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"My happiness and sorrow are all reflected in terms of Music" - T.N. Seshagopalan
A child prodigy, a Mother's disciple and an untaught student of many a guru. That is Madurai T.N.Seshagopalan for you. A stickler to tradition, life revolves around music for him. The senior vocalist opens up his mind in an exclusive interview with Sudha Jagannathan. Here are the excerpts.

You have a come a long. What does music mean to you? What have you got from it? What have you given it back? What is it that you want to achieve? You might have achieved in terms of winning awards. I am not asking you from the award angle.

TNS: In my view, a child begins to understand and demand a thing at the age of 2 to two-and half years. A child starts demanding this or that from that age. That is the age it starts understanding something other than basic feelings. I had the perplexity of music from that age itself.

I used to sing well from the age of three. My mother Tiruvenkadavalli began to teach me Raghuveera Gadyam, Tiruppavai, Tiruvenpavai and Tirupalliyezuchi from that age itself. My mother used to say that I sang Nalangu in marriages in the manner of a child's prattle. From that early age, the `music feeling' took a predominant role in me along with the playfulness and other feelings of a normal child. To me, any event or any activity in my life is only in the background of music. They are only in terms of music. That is how it has become for me. It has become an inseparable feeling in my body. It has become a dominant feeling. What it means to me? It means everything to me. Instead of saying I breath music, I will say music is more than breath for me. I see music always. Music is my friend. Music is my entertainment. Music is recreation. Music is my living. Music is my pravirthi. Music is my humour. My happiness and sorrow are all reflected only in terms of music. I don't know anything other than music. I know nothing without music.

Even after such a long journey in music, do I know much? I will say no. It is impossible to know all about music. Like the Tamil saying "Kalvi karai alla" "karpavai naal sila", a single birth is not enough to learn. It needs several births. When you know a little about something, then only you realize that you don't know many aspects of it (music). When you understand a thing, you have a feeling that you don't know several other aspects. Then you begin to have the feeling of longing for more information. We begin to wonder how much more knowledge you would acquire in this birth. How justifiable are you going to be? All these thoughts instill a sense of fear as you age. Should the thought that we have achieved something cross our mind any time, mere thinking of things to be achieved will make us realize how we have wasted life. To avoid this regret, we don't even entertain any thinking that we have achieved.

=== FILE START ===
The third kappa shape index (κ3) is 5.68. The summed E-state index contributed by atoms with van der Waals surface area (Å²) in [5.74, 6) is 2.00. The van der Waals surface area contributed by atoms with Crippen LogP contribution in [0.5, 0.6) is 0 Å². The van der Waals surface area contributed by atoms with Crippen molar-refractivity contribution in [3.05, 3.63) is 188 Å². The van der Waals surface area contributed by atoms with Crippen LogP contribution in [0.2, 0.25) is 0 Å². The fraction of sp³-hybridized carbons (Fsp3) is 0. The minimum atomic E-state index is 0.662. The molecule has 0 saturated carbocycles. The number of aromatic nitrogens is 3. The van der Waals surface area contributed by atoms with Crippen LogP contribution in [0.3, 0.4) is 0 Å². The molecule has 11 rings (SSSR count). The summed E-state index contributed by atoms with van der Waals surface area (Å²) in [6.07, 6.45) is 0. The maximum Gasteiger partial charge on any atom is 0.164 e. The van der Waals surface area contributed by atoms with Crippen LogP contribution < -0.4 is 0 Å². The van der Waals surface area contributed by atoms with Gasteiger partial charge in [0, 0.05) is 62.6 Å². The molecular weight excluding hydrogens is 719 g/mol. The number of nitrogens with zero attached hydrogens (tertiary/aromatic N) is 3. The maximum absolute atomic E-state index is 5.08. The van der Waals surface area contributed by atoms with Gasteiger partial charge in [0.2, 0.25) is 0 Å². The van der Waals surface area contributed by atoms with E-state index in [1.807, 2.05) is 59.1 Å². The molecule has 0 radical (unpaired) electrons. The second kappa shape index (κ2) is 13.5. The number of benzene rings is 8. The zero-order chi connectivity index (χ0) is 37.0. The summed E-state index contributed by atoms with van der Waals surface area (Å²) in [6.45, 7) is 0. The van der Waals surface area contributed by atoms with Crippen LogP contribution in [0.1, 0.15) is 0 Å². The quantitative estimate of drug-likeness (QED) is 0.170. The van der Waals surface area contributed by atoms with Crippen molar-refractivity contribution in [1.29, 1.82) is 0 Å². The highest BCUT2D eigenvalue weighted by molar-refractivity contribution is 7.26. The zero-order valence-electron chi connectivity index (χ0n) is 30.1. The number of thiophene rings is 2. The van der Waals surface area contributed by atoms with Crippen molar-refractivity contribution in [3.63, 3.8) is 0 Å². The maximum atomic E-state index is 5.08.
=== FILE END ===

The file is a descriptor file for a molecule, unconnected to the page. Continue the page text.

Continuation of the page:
What have you given it back to music?
TNS: Music is an expression of human feelings. It can be conveyed in many forms, catering to the tastes of others' instincts. For those who have chosen classical music as their idiom or abstract language, their prime duty is to define and display divinity felt by them. This should be conveyed to the audience or listeners. Music is not only to ears. It is also to the hearts. It is to the brain as well. It is to the soul. That is why it is called the easiest path or boat to attain salvation. Music should show the God. The God whom I have seen should also fill the hearts and minds of others. What many a religious head could not do, we should do through this Nada Upasana. That is our duty.

This is true if somebody takes Carnatic music as a profession. If we start worshiping the stage as a professional, the fruits of the worship should not only reach us but all those who see and listen. On the stage once the sruthi is on, I go on a different trance. I don't worry about the payment I receive and the audience before me. I go beyond this materialism. It is an entirely different equilibrium. At some places, I got fully and emotionally involved. Others would not have noticed. Later, I returned to reality. If listeners also reach the same status, stage and the divine constant as I have at any given concert - then I think I have touched the first footstep of achievement. If I am able to take along with me the entire audience to see God as I do all through my rendition, then only I will say that I have worshiped the God in the right way and my prayers have fallen into HIS ears.

Have you ever felt that way in any of your kutcheri?
TNS: There have been good experiences. Many stories can be told on that. The audience participation I am talking about is a higher level one. At that point, the audience doesn't applaud, does not go into instant `sabhash saying,' doesn't speak and doesn't even know if the kutcheri has ended. You reach a standstill stage. You should realise only after you come out of the concert hall.

Do you have a music background?
TNS: My mother used to sing through listening knowledge. She was involved in Nama Sankeerthanam. She was an expert. There was none in our immediate past generation who had taken classical music as a profession and learnt it the way it was meant to be.